Museum of Australian Democracy opens in Canberra

The Museum of Australian Democracy has just opened in Old Parliament House in Canberra. It

showcases key historical figures, events and decisions that have influenced the democracy we live in (Parkes, ‘Panorama,’ The Canberra Times, May 9).

There’s more than just Australia’s democratic history on display, Abraham Lincoln and George Washington feature amongst others.

[image: RiotACT]

Curator, Johanna Parker, reckons we’ll be challenged by what the museum exhibits and the various points of view shown. It’s also described as a “museum of ideas not of objects” and we’re asked to consider what we think about events and people in our history. I’ll be visiting soon and I’m especially interested in the balance between little ‘d’ democracy and bit ‘D’ Democracy. Parker assures us that there’s a fair share of both:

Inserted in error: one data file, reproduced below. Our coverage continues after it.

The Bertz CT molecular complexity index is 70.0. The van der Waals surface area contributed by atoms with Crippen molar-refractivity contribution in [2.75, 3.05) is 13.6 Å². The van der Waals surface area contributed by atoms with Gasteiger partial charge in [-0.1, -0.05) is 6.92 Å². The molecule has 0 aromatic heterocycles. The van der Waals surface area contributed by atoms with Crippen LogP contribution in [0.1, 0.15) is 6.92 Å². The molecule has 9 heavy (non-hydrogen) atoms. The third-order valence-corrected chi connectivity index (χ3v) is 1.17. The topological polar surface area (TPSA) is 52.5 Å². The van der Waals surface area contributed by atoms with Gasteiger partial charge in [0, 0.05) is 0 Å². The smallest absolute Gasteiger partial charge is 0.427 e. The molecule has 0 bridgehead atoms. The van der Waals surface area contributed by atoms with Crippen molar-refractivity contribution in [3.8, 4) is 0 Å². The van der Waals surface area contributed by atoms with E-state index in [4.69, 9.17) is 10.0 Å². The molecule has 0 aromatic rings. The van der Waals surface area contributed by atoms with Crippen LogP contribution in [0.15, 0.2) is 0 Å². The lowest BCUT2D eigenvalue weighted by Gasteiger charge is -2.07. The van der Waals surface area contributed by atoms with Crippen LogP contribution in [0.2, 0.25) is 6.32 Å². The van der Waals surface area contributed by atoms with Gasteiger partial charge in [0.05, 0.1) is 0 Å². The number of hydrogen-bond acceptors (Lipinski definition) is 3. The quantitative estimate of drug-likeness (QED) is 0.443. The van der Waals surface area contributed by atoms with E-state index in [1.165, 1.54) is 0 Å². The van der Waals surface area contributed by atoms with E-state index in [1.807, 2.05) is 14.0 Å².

“There is something about democracy, social reform, liberty and fighting for the voice of people that just inspired ordinary people to do such incredible things” (ibid).

There are other Museums of Democracy, most noticeably the US Museum of Democracy. Then there’s the Cyberhall of Democracy and Human Rights, and I’m sure plenty of projects about democracy (particularly, I’d imagine, across the US), its expression, history and activities.

And a final word from Senator John Faulkner on the Museum’s opening:

“democracy isn’t words on a page, or numbers on a ballot paper, but a day-to-day lived experience.”

The Museum officially opened yesterday.

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2 comments so far

  1. Dianne Allen on

    Marg,

    You might like to know about, to follow, a current discussion sponsored by IDS (Peter Taylor, et al) about teaching democracy …
    http://www.pnet.ids.ac.uk/guides/ltt/

    Dianne
    (PS put gory email details in your email)

  2. Marg on

    Thanks Dianne, will check it out. Good timing for my Masters essay too in fact! :o)


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